First Look — "Festival: A Documentary Film"
Festival: A Documentary Film explores why generations of music fans have been attracted to giant festivals, and what the over-saturation of music festivals means for music culture.This article originally appeared on Amplify
Festivals have become a major part of the music scene, with a resurgence that has bordered on over-saturation. A recent study by Eventbrite showed that the festival game isn’t about appealing to just anyone, but rather the “Hardcore Festies.” In the new documentary titled “Festival,” filmmaker Michael Raspatello follows six of the “Hardcore Festie” types during North Coast Music Festival at Lincoln Park in Chicago to highlight the different ways these live music events affect a generation.
Jill, Travis, and Austin, three friends from Chicago, air out their struggles with addiction, physical disabilities and imprisonment. All three find solace in the festival and music scene. Also featured is Kenneth a hip hop enthusiast, Barbara a Dutch woman who recently moved to Chicago, and Tracy who is an avid believer in the communal aspects of festivals.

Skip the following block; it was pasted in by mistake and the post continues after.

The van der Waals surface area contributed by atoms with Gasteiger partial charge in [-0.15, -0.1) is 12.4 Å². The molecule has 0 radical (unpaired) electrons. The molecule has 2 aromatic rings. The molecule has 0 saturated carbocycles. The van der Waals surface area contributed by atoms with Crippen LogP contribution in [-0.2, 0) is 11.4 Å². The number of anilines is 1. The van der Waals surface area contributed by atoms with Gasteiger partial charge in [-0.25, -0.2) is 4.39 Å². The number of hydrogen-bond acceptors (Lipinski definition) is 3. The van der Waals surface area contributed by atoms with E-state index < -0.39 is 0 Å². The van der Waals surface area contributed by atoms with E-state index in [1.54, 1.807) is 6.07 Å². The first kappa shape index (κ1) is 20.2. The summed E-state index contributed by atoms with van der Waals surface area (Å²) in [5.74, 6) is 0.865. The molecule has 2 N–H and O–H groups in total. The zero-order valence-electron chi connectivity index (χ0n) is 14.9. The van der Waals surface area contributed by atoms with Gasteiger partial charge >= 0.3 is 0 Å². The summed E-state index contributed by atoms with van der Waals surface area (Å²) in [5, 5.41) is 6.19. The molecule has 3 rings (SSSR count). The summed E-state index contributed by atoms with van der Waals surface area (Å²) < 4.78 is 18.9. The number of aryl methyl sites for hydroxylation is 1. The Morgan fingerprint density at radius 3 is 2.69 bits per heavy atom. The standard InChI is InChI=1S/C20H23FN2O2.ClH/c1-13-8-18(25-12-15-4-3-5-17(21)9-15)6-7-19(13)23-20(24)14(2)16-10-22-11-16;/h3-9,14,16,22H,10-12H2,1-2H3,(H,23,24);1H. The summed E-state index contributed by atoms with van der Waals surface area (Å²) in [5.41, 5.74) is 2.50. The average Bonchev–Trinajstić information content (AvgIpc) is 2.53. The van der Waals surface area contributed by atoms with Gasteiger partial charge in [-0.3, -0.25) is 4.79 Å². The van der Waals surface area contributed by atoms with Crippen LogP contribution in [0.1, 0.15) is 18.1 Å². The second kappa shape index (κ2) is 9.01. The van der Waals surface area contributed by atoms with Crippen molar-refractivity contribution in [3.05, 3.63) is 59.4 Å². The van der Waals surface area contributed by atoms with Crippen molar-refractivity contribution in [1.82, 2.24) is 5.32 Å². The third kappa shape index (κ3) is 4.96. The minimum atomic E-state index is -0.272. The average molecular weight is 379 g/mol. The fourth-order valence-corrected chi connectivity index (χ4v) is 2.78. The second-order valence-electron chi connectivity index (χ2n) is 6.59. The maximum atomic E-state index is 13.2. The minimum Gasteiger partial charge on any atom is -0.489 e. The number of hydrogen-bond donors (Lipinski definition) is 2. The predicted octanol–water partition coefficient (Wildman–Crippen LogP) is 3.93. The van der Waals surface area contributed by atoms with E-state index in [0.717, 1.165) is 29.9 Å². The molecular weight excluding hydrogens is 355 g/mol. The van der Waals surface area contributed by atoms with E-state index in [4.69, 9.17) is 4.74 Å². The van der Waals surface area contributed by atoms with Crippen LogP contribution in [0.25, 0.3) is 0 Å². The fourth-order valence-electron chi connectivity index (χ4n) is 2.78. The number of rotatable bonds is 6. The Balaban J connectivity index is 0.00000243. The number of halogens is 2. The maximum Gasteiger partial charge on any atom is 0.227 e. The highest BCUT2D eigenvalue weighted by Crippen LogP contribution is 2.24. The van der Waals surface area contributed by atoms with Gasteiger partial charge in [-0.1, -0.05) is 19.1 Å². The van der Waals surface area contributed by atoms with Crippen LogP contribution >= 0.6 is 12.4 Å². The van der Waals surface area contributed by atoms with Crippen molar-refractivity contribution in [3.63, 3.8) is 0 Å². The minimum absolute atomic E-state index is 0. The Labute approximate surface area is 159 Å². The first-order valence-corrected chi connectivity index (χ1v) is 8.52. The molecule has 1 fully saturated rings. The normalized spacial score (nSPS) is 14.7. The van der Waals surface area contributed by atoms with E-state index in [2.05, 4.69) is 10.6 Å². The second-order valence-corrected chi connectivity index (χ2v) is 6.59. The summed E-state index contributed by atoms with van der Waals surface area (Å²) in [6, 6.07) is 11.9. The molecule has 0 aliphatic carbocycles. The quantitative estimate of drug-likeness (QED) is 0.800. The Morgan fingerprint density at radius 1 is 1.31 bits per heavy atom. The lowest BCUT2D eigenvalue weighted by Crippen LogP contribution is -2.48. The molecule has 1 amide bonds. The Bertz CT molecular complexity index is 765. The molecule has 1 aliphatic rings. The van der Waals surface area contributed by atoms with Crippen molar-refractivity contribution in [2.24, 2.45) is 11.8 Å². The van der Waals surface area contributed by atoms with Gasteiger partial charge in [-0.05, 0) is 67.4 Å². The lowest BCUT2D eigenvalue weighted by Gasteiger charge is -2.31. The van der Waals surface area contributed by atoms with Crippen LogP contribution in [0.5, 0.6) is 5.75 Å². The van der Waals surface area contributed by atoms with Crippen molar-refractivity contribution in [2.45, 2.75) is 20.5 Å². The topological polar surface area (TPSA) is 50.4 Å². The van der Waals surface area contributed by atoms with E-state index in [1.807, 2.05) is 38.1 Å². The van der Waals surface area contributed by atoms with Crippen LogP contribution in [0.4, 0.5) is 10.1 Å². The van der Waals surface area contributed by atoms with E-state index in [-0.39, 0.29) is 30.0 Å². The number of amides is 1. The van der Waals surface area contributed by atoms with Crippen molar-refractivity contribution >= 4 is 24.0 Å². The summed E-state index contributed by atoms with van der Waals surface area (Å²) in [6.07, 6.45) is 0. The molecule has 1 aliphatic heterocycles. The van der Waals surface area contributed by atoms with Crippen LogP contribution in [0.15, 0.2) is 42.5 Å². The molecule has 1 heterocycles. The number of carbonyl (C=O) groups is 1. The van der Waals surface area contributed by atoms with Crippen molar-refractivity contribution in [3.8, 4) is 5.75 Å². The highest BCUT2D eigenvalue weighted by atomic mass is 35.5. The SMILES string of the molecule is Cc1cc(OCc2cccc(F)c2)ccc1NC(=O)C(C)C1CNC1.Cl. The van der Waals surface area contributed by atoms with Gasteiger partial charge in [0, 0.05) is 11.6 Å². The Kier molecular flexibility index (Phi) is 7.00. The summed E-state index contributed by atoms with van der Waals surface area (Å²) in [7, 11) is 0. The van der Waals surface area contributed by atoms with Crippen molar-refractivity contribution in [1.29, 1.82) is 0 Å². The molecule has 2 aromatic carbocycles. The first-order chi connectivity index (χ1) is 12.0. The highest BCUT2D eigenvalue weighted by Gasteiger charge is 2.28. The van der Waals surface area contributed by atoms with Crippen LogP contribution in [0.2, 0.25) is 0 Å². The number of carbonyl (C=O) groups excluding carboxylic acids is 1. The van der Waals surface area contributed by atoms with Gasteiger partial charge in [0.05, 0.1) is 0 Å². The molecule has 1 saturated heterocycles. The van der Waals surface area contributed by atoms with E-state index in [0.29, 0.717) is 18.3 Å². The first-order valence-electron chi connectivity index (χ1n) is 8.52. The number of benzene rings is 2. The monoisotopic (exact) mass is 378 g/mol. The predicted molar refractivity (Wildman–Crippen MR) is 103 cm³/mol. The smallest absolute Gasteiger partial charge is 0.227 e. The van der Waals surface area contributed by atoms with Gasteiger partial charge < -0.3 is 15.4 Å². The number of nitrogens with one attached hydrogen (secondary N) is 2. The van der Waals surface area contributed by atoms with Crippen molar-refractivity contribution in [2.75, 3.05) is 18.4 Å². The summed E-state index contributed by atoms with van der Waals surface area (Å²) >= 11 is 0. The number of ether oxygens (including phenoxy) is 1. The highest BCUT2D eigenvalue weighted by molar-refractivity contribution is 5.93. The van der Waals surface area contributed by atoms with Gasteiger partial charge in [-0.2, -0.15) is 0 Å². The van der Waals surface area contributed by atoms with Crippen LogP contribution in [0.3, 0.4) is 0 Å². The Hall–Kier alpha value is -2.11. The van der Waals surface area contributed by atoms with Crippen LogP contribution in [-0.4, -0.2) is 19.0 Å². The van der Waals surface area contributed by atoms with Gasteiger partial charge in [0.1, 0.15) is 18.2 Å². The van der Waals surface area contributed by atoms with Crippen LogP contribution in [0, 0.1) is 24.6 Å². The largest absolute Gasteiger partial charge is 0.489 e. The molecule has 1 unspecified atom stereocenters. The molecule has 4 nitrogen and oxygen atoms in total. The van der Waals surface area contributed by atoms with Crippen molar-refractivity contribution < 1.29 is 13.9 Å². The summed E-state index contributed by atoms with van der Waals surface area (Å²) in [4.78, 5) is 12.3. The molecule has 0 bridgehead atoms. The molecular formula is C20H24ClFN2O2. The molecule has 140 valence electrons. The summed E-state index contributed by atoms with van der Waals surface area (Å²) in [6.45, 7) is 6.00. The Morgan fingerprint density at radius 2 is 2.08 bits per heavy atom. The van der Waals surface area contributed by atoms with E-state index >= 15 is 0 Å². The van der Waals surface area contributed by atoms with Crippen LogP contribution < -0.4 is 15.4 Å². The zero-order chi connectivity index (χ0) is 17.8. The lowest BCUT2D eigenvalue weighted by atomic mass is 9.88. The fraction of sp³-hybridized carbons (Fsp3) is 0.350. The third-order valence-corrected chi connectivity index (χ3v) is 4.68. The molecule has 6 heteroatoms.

While the documentary focuses mainly on the six attendees and their reasons for returning year after year to these events, it also provides insight on the history of festivals. Beginning with a look at California’s Monterey Pop Festival in 1967, one of the first modern popular music festivals, and how baby boomers created a demand for large celebrations of culture. It covers festivals’ transitions from what was established in the sixties to traveling shows like Lilith Fair and Warped Tour to the resurgence of location-based festivals that have erupted into the saturated market we know today.